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Not your regular Plateau. Help

Hey Guys and Gals,

For 8 months I've been SC dieting. Originally, I went down from 265 to about 250. For about 3 months now there has been 0 weight change- or even fat % change. Nothing. Clothes fit all the same.

For the life of me I can't figure this out- I even quit diet drinks, increased water, added protein, i have fish and eggs for breakfast, lentils for lunch and beans and meat for dinner (also lots of veggies) - did all the tricks the book says, and no change.

Strangest thing is- I'm training for a marathon, running about 25miles a week and playing basketball twice a week. (Could the cardio be a problem?) I SHOULD be losing weight- But I'm not..

There has been a serious change in my eating habits- but with zero weight or fat change.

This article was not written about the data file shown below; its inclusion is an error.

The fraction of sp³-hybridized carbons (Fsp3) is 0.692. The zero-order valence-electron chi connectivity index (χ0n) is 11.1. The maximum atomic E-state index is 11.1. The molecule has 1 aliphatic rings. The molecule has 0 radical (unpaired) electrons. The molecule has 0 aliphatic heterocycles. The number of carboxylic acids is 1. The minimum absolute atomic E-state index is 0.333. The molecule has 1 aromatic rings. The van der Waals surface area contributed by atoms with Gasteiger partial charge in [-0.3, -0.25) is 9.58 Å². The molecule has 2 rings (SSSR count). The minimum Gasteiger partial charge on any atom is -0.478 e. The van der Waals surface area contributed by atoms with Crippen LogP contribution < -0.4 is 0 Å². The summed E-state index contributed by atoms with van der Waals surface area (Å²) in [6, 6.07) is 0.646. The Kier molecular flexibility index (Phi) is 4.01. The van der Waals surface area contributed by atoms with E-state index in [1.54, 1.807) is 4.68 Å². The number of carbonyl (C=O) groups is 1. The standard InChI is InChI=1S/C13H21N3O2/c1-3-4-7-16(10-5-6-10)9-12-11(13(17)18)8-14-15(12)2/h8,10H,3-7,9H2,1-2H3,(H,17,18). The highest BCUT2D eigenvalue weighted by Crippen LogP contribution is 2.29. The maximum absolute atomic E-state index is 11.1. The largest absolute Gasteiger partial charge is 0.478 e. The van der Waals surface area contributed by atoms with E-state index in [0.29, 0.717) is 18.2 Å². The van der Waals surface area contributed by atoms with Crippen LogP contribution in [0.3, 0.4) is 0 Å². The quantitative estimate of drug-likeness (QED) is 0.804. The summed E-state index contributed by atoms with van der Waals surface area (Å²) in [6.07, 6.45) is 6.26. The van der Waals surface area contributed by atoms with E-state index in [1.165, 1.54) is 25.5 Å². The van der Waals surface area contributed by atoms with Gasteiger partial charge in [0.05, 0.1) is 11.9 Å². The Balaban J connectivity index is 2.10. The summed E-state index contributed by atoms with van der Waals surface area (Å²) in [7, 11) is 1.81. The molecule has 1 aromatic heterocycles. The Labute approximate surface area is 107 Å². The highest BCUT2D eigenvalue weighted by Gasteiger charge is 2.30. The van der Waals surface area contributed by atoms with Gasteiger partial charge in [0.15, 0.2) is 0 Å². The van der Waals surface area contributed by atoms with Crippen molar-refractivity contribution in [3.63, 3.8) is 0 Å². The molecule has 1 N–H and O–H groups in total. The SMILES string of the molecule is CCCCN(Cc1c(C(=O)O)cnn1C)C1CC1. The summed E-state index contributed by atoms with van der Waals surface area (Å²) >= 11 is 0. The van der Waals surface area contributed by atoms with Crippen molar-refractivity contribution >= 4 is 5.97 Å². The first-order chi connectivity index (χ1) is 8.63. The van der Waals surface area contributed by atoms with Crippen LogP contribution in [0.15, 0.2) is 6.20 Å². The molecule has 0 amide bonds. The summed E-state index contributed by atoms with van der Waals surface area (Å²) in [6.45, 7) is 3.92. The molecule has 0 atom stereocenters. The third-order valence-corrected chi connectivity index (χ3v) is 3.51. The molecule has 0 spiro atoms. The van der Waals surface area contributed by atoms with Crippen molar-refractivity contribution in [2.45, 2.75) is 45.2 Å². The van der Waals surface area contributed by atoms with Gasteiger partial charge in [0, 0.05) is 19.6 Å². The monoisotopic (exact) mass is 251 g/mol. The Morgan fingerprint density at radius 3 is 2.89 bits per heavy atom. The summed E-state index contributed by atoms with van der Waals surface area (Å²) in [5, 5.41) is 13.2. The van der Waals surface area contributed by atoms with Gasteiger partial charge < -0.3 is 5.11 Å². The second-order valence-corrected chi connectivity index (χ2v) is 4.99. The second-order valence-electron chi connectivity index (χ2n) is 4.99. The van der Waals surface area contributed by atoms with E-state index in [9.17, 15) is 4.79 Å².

but for the past two weeks the cravings have even come back.....I am just about to quit... help?


The Best Answer

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Hey dayveed,

Overtraining (excess cardio included) along with undereating can most definitely stall fat loss. I've copied and pasted a portion of an article below from It might be able to explain your stall.


Excessive hours in the gym can lead to overtraining, which leads to inevitable stalls in fat loss and halts your progress in gaining muscle. The National Academy of Science and Medicine describes overtraining as an accumulation of training or non-training stress that results in a decrease in performance capacity. It may be difficult to determine if you are overtrained; however, mood changes, irritability, depression and lack of concentration are clear symptoms. An elevated resting heart rate and high blood pressure as well as a weak immune system and appetite suppression can also be good indications .